For the ninth season in a row, Paul Bunyan’s Axe will call Madison, Wis., home.
Wisconsin (6-2, 3-1 Big Ten) leaned on the combined 341 rushing yards and five touchdowns of standout tailbacks Montee Ball and James White to run past border rival Minnesota (4-3, 0-3) 38-13 at Camp Randall Saturday afternoon.
Just a week removed from hanging the second-highest offensive output in school history on Purdue, Wisconsin’s offensive line again dominated the trenches Saturday, buoying the team to 337 yards on the ground behind Ball’s 166 yards and White’s 175 yards.
“We’re taking little steps,” redshirt junior center Travis Frederick said. “The offensive line is playing a lot better, and everybody’s playing a lot better … and finally that’s starting to break things open for the running backs. They’re doing as great a job as they’ve ever been. To have a 1-2 punch like that and Melvin (Gordon) in there, it’s phenomenal for us.”
In the 122nd installment of college football’s longest-played rivalry, the Badgers used a not-so-historic formation to bring a bit of spice on offense.
Using what Wisconsin head coach Bret Bielema called in his postgame press conference the “barge” formation, the Badgers used a package that featured White at quarterback with Ball in the backfield. The formation also utilized the team’s strength, size and depth on the offensive line with seven offensive linemen and two tight ends on the line of scrimmage.
“It was something [White] did in high school at St. Thomas Aquinas (in Fort Lauderdale, Fla.),” Bielema said. “At Wisconsin, we have a lot of big people and that got quite a few of them out there. We cut all the pretty guys out, no wide receivers, no quarterbacks and we didn’t even put our fullback out there.”
The formation led to UW’s first score, as White scampered for a 14-yard touchdown run two plays after a 42-yard completion from quarterback Joel Stave to wide receiver Jared Abbrederis.
“It’s pretty cool,” White said. “It’s something I did in high school, so it’s not something that’s too new to me. It’s just another way to get me the ball and I just try to take advantage of it.”
It was an offensive wrinkle Minnesota was entirely unprepared for.
“When you haven’t seen [the package] on film or anything like that and they put five guys on one side and three on the other, that’s a good move on their part,” Minnesota head coach Jerry Kill said. “You get all those big guys on one side, and you get shifted over there and take care of that side, then they come back to the other side.”
But Minnesota answered quickly. In a surprising late-week move, the Gophers removed freshman Philip Nelson’s redshirt to replace the struggling Max Shortell at quarterback. The young Nelson showed poise, leading his team on a seven-play, 65-yard drive capped by a 16-yard connection to wide receiver Brandon Green, bringing the score to 6-7 after the Gophers missed the extra point try.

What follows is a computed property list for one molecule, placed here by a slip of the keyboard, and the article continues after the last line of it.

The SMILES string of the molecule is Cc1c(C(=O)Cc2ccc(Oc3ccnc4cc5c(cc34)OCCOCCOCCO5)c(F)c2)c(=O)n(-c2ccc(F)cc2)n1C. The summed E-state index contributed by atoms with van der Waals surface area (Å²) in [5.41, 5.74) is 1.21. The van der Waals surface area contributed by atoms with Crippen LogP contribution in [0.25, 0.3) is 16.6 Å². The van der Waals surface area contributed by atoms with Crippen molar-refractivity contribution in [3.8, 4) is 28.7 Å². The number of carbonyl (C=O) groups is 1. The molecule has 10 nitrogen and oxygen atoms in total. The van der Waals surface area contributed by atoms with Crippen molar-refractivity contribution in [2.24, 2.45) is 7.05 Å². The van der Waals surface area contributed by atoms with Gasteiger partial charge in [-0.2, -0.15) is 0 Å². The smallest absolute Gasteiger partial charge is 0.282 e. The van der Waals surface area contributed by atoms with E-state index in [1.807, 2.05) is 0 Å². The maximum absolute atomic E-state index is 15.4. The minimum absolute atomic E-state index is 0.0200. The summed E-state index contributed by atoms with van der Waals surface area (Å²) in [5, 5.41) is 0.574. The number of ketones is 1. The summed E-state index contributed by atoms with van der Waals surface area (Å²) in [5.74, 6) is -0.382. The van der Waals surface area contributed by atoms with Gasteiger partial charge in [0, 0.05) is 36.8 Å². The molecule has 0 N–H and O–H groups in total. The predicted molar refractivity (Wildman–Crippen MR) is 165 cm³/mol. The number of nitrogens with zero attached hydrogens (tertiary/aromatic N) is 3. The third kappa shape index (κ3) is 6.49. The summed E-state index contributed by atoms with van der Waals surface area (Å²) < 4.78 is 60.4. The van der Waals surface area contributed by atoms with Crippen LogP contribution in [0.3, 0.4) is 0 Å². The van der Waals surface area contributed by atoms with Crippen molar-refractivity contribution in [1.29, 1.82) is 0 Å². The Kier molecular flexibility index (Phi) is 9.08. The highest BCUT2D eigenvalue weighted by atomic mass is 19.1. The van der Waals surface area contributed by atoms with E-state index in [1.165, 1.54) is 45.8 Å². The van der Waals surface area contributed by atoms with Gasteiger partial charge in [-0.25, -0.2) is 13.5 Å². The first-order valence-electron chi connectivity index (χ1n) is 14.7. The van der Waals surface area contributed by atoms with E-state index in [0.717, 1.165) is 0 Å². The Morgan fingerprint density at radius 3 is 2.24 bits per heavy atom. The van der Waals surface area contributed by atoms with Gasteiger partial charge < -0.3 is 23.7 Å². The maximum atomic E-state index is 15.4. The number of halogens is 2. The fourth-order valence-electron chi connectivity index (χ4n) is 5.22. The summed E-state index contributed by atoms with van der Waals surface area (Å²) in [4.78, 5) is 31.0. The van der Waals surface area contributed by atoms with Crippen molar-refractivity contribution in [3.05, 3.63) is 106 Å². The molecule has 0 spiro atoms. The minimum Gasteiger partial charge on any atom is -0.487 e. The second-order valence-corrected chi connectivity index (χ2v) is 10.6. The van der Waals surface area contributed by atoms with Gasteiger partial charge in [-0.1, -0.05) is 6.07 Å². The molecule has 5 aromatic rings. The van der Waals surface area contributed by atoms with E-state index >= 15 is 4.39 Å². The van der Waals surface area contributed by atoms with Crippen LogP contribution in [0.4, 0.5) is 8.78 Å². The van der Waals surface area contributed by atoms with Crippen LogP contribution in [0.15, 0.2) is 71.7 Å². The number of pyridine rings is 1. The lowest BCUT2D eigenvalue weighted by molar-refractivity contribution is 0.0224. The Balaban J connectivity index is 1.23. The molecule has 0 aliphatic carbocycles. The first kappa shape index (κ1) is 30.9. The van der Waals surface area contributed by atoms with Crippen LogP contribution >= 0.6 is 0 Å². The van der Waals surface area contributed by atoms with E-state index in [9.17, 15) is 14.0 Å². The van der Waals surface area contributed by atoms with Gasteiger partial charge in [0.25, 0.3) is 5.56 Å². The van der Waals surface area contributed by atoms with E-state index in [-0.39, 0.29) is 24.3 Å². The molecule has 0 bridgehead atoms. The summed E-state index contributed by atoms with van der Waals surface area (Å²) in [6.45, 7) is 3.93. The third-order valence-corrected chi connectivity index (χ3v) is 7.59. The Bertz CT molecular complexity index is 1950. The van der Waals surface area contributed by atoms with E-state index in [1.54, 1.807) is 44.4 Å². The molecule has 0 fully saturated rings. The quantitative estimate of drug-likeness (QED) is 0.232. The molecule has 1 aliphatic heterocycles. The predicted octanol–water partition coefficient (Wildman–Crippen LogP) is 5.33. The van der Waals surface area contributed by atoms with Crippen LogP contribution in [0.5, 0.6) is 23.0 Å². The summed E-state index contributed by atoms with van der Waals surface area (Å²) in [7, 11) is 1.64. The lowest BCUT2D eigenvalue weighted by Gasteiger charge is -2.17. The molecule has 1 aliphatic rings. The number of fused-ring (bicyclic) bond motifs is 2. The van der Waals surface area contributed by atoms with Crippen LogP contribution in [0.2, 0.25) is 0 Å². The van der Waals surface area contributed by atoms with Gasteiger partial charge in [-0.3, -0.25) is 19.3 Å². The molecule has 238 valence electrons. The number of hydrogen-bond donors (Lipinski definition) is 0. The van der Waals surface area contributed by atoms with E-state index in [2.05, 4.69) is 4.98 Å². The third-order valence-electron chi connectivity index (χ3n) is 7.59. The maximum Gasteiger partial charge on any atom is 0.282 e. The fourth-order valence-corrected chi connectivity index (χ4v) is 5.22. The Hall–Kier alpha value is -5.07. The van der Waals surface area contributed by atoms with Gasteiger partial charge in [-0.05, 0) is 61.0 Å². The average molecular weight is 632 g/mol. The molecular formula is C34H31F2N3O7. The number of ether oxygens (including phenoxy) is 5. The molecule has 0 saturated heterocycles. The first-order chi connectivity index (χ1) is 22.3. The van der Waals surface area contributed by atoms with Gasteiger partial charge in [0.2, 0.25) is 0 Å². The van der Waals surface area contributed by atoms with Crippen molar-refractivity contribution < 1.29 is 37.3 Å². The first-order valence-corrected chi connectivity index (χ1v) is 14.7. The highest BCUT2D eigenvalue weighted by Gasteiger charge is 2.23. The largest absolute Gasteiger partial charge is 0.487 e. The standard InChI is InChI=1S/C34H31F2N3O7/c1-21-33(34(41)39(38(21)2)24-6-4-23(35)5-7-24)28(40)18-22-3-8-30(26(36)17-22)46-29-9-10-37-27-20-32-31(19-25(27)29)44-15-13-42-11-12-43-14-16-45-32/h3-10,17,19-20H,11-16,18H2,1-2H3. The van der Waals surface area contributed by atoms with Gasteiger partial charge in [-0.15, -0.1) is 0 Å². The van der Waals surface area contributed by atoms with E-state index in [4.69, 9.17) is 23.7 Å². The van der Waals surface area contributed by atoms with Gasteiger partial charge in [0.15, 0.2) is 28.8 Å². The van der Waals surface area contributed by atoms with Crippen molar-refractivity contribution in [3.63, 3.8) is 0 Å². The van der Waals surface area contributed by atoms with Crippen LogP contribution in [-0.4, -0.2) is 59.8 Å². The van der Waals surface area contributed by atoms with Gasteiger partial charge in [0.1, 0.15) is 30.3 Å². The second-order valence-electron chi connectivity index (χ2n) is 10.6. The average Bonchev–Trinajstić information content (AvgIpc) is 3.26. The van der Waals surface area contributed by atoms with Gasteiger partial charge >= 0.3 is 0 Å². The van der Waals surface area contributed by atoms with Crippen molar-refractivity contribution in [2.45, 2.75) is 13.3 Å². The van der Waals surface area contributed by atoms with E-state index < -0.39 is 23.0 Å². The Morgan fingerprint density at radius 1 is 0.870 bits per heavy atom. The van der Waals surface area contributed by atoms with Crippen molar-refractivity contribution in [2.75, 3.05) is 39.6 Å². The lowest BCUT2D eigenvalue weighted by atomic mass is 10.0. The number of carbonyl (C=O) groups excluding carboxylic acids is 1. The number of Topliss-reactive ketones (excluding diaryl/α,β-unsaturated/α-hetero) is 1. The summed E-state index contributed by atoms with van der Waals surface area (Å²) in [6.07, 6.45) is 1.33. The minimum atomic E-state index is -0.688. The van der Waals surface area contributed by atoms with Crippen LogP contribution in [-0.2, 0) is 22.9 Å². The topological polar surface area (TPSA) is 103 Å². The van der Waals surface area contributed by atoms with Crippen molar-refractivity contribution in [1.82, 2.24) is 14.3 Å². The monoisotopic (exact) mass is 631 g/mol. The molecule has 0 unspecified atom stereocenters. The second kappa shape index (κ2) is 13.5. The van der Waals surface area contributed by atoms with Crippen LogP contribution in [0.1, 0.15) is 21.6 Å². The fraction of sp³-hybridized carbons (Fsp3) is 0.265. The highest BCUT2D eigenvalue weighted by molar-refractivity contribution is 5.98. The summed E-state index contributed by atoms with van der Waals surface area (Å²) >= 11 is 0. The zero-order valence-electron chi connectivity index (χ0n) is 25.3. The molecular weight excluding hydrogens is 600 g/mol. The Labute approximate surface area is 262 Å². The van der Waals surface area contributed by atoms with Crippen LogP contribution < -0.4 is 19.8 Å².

Nelson finished the day with 149 passing yards, 68 rushing yards and two touchdowns. But Badgers’ cornerback Devin Smith and linebacker Ethan Armstrong each recorded interceptions in the second half during which the team turned into 10 points.
“We heard rumors last night he was going to start and we haven’t seen any film on him and know from what was presented he was a talented player,” Wisconsin linebacker Chris Borland said. “He ran well … he was pretty composed for a freshman. He didn’t make too many mistakes, his two interceptions were good plays by our guys.”
But the efforts of Ball and White were just too much for Minnesota to combat. While Ball struggled out of the gates in the first half — just 39 yards on 10 carries — White was electric, rushing for 98 yards and two touchdowns on seven carries.
But Ball, a 2011 Heisman finalist, could not be contained for four quarters.
After Minnesota brought the score to 24-13 on a 14-yard pass from Nelson to A.J. Barker at the end of the third quarter, something clicked for Ball as he churned out touchdown runs of 14 and 44 yards in the first six minutes of the fourth quarter.
“When [White] starts playing really, really well, it kind of sets a fire into me,” Ball said. “I told him I better get going and vice-versa, which is the healthy competition that we have. It betters the offense.”
Ball’s 93 fourth quarter yards seemed to come all too easily for the Badgers as the offensive line wore down the Gophers’ front seven with 54 running plays throughout the game, compared to just 15 passing plays.
It was the ninth straight time the Badgers have beaten the Gophers, tying the longest winning streak in the series’ history.
“It’s an awesome feeling,” linebacker Mike Taylor said. “Growing up in the state of Wisconsin, that’s what you watch, the Badgers versus the Gophers, Paul Bunyan’s Axe. We get up for this one, us Wisconsin kids, that’s why we come to Wisconsin.”
—Of Note: The game was the 21st consecutive home win for UW, the second-longest active streak behind LSU. The Badgers have scored at least 31 points against Minnesota in each of the last 13 games (dating back to 2000). White had the second-best rushing performance of his career, and his 175 yards on 15 carries gave him 100-plus yards for the second-consecutive game. With two touchdowns Saturday, Ball is only five touchdowns away from breaking the NCAA career touchdowns mark. Bielema has never lost to Minnesota in his career as head coach (7-0).
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